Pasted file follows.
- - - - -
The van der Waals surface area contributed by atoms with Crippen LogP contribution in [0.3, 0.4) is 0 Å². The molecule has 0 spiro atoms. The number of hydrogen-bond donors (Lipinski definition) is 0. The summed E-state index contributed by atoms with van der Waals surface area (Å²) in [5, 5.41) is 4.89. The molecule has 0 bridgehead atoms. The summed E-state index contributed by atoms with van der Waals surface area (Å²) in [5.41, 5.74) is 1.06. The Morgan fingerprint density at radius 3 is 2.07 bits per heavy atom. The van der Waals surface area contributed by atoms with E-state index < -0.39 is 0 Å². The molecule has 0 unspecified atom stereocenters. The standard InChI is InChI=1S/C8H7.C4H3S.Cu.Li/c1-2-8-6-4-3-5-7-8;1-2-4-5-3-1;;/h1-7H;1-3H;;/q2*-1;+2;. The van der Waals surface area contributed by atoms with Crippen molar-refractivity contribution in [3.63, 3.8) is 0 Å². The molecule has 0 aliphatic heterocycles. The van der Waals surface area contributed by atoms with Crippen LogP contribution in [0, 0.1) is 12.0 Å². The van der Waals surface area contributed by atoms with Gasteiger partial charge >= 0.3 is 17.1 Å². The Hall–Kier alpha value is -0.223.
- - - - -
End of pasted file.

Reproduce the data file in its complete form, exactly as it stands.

The van der Waals surface area contributed by atoms with Crippen LogP contribution in [0.3, 0.4) is 0 Å². The molecule has 0 spiro atoms. The number of hydrogen-bond donors (Lipinski definition) is 0. The summed E-state index contributed by atoms with van der Waals surface area (Å²) in [5, 5.41) is 4.89. The molecule has 0 bridgehead atoms. The summed E-state index contributed by atoms with van der Waals surface area (Å²) in [5.41, 5.74) is 1.06. The Morgan fingerprint density at radius 3 is 2.07 bits per heavy atom. The van der Waals surface area contributed by atoms with E-state index < -0.39 is 0 Å². The molecule has 0 unspecified atom stereocenters. The standard InChI is InChI=1S/C8H7.C4H3S.Cu.Li/c1-2-8-6-4-3-5-7-8;1-2-4-5-3-1;;/h1-7H;1-3H;;/q2*-1;+2;. The van der Waals surface area contributed by atoms with Crippen molar-refractivity contribution in [3.63, 3.8) is 0 Å². The molecule has 0 aliphatic heterocycles. The van der Waals surface area contributed by atoms with Crippen LogP contribution in [0, 0.1) is 12.0 Å². The van der Waals surface area contributed by atoms with Gasteiger partial charge >= 0.3 is 17.1 Å². The Hall–Kier alpha value is -0.223.